Although the Shire represented the best parts of England, I would add that JRRT did not the deny the reality of evil even here. The Shire is idealized only in a relative sense. It is still part of Arda Marred. Small evils like gossip, possessiveness, sticking one's head in the sand, blindness to the desirability of spiritual or mental awakening--all these are evident in Hobbits, and these evils come from within, not from outside, the Shire.

But even with these shortcomings, the Shire still seems to many people as if it would be a pleasant place to live. That's one of the reasons that the ending at Grey Havens is so poignant. If the Shire had been a nasty place, we would have been cheering for Frodo to get on the boat and leave. But we aren't cheering. Our hearts are split; we can see that Frodo is going towards good, but he's also leaving good behind. This makes us sad, yet it's also realistic.

There's something that Lewis wrote which I think relates to this whole question of England and how the Shire represents the heart of England. Many years ago, I remember reading something in his sci fi trilogy about "Logres". For Lewis, every country had a true soul and a true name. Lewis called the true soul of England "Logres". And Tolkien's Shire embodies a little bit of Logres, I think.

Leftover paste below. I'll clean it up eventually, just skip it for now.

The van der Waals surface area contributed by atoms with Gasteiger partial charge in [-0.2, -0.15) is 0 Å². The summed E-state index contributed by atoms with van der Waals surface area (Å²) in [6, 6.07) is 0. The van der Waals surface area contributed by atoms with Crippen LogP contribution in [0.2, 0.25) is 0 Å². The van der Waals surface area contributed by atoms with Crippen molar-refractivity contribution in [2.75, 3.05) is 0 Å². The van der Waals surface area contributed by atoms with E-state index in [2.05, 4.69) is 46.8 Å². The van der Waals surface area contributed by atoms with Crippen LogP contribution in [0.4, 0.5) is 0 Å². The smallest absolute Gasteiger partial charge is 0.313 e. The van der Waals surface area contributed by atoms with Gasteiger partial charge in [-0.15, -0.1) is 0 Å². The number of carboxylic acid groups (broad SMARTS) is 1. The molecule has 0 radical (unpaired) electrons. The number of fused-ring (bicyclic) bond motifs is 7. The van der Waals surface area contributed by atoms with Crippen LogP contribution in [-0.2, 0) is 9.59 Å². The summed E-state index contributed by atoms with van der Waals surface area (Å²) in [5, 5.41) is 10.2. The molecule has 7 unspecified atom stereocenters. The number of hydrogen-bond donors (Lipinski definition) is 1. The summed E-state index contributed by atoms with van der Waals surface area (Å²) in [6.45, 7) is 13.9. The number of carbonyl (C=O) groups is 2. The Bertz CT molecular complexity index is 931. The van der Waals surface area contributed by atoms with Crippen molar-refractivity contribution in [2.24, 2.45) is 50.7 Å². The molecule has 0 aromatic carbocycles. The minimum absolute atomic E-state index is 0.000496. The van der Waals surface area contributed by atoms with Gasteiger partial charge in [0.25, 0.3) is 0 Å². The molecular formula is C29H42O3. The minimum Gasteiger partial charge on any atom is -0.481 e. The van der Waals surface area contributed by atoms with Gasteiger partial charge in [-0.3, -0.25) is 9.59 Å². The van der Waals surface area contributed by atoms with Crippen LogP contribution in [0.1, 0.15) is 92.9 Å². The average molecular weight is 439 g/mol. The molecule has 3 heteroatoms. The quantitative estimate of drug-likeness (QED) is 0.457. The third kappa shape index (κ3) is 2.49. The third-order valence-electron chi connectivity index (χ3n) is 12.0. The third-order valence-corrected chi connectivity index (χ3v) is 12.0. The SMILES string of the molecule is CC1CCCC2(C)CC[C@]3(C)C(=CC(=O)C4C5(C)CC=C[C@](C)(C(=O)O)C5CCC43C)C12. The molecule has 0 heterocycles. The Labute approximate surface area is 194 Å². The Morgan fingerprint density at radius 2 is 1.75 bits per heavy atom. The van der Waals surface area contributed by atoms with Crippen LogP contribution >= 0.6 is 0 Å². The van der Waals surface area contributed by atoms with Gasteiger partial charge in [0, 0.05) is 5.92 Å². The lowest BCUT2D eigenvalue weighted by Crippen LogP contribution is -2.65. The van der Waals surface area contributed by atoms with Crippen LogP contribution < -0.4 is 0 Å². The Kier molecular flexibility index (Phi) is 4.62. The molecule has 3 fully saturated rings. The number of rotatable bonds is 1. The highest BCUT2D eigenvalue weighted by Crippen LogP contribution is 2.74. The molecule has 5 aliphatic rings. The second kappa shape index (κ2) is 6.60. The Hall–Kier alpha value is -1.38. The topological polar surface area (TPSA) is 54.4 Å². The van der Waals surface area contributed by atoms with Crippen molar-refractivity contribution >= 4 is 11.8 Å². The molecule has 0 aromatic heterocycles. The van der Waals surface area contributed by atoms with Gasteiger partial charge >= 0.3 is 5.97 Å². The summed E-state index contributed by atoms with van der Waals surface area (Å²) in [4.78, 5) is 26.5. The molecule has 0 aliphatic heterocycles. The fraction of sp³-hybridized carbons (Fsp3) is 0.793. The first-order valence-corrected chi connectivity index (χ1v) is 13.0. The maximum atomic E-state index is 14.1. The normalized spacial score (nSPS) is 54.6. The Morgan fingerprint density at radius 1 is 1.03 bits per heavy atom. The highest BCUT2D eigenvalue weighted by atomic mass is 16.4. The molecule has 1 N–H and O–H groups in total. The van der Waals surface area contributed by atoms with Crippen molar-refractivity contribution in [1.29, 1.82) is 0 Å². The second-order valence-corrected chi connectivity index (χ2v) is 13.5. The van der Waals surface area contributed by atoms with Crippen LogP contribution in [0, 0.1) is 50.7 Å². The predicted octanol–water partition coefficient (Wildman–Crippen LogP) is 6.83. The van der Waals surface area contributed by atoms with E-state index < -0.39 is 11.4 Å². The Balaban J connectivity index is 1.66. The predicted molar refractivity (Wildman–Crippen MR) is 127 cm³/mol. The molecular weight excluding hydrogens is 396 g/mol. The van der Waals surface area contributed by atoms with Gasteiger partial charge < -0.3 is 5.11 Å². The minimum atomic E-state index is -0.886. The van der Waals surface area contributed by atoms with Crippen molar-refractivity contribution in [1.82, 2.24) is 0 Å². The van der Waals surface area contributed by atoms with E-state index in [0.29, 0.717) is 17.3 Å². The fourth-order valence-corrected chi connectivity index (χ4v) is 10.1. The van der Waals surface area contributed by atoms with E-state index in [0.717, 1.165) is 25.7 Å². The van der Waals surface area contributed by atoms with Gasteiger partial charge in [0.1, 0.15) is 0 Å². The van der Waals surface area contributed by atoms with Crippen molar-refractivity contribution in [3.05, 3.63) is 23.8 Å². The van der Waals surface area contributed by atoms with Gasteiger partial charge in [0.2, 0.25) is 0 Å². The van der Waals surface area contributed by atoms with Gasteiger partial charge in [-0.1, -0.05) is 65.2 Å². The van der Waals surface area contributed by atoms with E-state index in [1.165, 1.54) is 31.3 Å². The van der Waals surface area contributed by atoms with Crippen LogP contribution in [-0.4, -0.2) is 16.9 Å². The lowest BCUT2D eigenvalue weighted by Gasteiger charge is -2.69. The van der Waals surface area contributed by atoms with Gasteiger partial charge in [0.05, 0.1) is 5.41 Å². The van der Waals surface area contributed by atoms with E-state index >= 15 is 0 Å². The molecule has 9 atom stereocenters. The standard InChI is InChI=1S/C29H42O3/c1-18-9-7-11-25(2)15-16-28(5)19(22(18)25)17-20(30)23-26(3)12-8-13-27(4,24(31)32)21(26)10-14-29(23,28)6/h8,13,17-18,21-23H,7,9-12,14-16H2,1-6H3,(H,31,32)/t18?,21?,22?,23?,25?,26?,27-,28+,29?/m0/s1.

There's an interesting difference between Tolkien and Lewis on this quest for the true soul of England. Lewis was always taking part in vigorous cross-country walks, way off the beaten track, searching for scenic hideouts. He'd take a backpack and go off with his friends on long hikes, sometimes staying overnight and stopping at country pubs.

JRRT didn't do much of this. But then, with four children, it's no wonder. His style was to find little hidden plces near his own home. Clyde Klby mentions that, in 1965, he was going with JRRT in a motor car on the main road between Oxford and London. I was on that same road several times in 1967-68, and I can tell you that, even then, it was very busy. Scenically, it really wasn't anything "special" by most people's standards (not like driving through the highlands of Scotland or the dales of Yorkshire!) Yet, on that short, bland trip, Tolkien "pointed out little hills to the north of us that, he said, were just right for Hobbit territory."